Ho Chi Minh City (HCMC) is a fascinating city. It is a hodge podge of new and old, decrepit and shiny. It is fast-paced and buzzing with the sound of motorbikes going every which way. I have never seen traffic like in HCMC. Traffic rules? Nope. There doesn’t appear to be any, except honk your horn and do what you want. Wait, is that a red light? None of the drivers seem to notice – or care. Crossing the street is like navigating a minefield – keep your eyes wide open and pray.
Before we settled on Vietnam, I read a bunch of negative reviews of the country from unfriendly locals to annoying scams to overly aggressive vendors. I was so rattled by these reviews, we almost changed our plans. I’m glad we didn’t.
I enjoyed HCMC with its raw energy, cheap prices, and more than its fair share of history. Did some people try to scam us? Sure. But even when we fell for it, the prices were so cheap, it was still way cheaper than anything we would pay in the U.S. or Europe!
Yes, the vendors were aggressive, but no different from their counterparts in similarly poor countries in South East Asia and South America. If anything, the vendors (at least in South Vietnam) were pleasantly aggressive – always telling me how beautiful I was before making their hard sell. And we found most locals perfectly friendly and helpful.
Fire drills are a fascinating HCMC phenomenon. Sure, we’ve all participated in the occasional fire drill. But in HCMC, they take their fire drills very seriously. They actually combat simulated fires, complete with hoses, water, and all the works. As we were walking down charming Nguyen Hue, we stumbled upon this very real looking fire – except there was no fire. It was just a drill.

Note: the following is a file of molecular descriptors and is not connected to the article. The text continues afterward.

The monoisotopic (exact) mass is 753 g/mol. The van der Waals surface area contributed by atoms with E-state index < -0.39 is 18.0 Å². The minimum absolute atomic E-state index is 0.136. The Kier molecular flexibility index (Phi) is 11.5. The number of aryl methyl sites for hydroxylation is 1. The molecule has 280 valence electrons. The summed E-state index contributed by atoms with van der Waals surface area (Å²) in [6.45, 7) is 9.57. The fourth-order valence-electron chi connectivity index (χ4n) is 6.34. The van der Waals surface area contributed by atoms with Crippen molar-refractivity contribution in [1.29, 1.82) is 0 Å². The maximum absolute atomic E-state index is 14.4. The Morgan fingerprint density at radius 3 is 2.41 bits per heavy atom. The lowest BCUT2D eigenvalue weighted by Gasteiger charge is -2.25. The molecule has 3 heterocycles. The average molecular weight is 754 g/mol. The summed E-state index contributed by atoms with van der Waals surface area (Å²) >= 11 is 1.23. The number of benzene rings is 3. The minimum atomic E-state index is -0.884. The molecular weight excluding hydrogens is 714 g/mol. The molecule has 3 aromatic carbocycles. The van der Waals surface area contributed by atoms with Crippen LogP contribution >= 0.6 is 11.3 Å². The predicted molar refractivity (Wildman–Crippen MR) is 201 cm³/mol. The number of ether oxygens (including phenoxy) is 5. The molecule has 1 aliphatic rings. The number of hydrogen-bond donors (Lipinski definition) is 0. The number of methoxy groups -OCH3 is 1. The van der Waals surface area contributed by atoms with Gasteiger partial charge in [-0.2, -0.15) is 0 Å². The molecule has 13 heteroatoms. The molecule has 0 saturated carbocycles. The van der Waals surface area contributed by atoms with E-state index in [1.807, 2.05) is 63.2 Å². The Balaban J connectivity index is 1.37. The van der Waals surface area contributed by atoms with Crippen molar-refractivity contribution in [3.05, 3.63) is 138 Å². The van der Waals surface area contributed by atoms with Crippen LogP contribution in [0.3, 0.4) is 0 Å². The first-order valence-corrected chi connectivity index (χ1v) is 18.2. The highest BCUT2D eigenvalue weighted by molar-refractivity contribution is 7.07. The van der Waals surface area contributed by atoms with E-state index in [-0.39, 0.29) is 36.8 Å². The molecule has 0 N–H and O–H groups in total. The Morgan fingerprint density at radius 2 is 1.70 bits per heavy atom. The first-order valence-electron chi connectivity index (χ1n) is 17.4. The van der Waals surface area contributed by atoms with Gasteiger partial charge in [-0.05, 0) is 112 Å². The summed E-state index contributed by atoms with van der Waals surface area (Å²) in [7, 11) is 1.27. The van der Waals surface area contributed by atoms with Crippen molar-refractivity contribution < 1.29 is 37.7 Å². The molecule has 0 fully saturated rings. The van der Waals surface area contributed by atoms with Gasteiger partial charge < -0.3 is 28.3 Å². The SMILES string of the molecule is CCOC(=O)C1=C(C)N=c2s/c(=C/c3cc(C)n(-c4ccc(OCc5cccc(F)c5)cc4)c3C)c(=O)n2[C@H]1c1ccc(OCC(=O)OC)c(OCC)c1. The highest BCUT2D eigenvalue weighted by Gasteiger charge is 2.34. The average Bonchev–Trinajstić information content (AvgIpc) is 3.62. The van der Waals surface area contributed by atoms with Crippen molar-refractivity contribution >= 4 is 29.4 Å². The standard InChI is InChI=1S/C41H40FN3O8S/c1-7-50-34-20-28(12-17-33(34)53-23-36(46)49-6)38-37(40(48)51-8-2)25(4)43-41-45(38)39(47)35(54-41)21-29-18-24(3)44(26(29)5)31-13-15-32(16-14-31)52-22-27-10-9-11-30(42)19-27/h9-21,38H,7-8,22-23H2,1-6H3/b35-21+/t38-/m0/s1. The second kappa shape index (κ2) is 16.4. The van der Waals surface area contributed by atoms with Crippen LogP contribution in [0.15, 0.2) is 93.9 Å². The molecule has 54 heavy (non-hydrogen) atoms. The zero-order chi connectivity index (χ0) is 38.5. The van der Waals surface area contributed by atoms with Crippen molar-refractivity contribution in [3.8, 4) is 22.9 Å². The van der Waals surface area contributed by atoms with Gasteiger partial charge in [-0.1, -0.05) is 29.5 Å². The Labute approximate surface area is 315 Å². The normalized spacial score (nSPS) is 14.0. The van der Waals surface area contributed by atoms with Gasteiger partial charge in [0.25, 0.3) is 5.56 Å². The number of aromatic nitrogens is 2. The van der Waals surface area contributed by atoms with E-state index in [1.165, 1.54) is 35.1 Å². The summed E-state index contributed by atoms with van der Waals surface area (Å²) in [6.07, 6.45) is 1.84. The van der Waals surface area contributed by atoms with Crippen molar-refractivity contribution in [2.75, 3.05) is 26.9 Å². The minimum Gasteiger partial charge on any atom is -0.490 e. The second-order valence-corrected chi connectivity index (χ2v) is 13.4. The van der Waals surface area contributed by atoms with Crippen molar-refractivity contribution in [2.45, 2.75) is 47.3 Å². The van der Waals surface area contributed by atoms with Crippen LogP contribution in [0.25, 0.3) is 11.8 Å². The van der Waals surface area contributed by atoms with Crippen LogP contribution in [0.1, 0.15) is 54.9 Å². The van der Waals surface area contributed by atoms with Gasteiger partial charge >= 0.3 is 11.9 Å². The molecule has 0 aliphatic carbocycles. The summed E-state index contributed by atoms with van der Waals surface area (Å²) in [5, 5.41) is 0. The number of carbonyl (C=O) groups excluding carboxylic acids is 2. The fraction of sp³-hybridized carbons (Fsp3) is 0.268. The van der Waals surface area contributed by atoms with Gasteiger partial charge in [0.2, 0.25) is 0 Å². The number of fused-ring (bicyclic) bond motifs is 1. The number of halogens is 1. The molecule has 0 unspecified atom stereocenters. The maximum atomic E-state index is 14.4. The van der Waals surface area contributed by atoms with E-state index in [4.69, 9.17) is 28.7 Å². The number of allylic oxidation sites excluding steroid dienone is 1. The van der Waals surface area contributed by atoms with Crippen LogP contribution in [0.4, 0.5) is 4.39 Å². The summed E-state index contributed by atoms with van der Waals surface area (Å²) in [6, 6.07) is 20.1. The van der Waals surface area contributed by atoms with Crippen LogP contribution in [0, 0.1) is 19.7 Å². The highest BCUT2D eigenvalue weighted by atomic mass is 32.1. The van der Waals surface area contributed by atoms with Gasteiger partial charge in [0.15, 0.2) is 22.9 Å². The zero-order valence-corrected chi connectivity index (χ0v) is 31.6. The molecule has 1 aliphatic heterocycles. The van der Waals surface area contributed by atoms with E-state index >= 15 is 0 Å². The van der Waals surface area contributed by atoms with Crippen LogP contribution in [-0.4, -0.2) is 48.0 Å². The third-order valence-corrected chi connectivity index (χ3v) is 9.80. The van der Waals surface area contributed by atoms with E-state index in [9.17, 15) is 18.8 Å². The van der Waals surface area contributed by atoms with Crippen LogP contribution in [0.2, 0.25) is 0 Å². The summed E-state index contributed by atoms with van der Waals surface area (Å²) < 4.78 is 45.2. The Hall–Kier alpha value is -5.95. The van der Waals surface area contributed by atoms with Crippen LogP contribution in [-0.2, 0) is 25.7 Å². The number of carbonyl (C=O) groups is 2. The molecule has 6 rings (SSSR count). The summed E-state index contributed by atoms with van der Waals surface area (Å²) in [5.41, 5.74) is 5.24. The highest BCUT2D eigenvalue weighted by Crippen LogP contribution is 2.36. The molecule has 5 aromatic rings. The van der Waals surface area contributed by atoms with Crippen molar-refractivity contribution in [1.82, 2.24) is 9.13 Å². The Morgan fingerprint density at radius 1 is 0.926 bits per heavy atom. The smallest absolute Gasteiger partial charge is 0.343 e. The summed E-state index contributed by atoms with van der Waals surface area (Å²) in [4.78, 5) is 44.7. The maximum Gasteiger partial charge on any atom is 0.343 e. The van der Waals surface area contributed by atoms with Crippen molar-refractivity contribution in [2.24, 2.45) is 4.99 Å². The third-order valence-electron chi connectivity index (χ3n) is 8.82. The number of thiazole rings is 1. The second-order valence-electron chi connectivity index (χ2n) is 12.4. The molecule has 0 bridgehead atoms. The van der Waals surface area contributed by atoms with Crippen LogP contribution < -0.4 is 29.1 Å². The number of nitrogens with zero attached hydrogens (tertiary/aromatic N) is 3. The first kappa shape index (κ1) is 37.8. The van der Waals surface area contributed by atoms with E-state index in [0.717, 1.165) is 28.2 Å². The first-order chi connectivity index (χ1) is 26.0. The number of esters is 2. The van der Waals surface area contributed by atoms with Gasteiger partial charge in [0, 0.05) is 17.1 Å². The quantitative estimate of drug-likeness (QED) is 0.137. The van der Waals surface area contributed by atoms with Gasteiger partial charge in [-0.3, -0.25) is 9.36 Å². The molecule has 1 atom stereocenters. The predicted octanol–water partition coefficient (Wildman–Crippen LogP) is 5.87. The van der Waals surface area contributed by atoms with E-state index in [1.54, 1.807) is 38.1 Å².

We made our way to the Bitexco Financial Tower, HCMC’s soaring, lotus-shaped skyscraper. At 861 feet, it is the tallest building in HCMC and third tallest in Vietnam. The observation decks offers 360 degree views of HCMC.
Afterwards, we walked along the Saigon river.
Our final HCMC stop was the Ben Thanh Market, a sweltering, crowded away of stalls selling everything and anything you can possible want or not want. The covered stalls allow for little circulation, and I felt like fainting after walking around in HCMC’s 90-plus degree weather all day. But if you can handle the heat – and the smells – it is an interesting place for people watching and cheap (worthless?) souvenirs.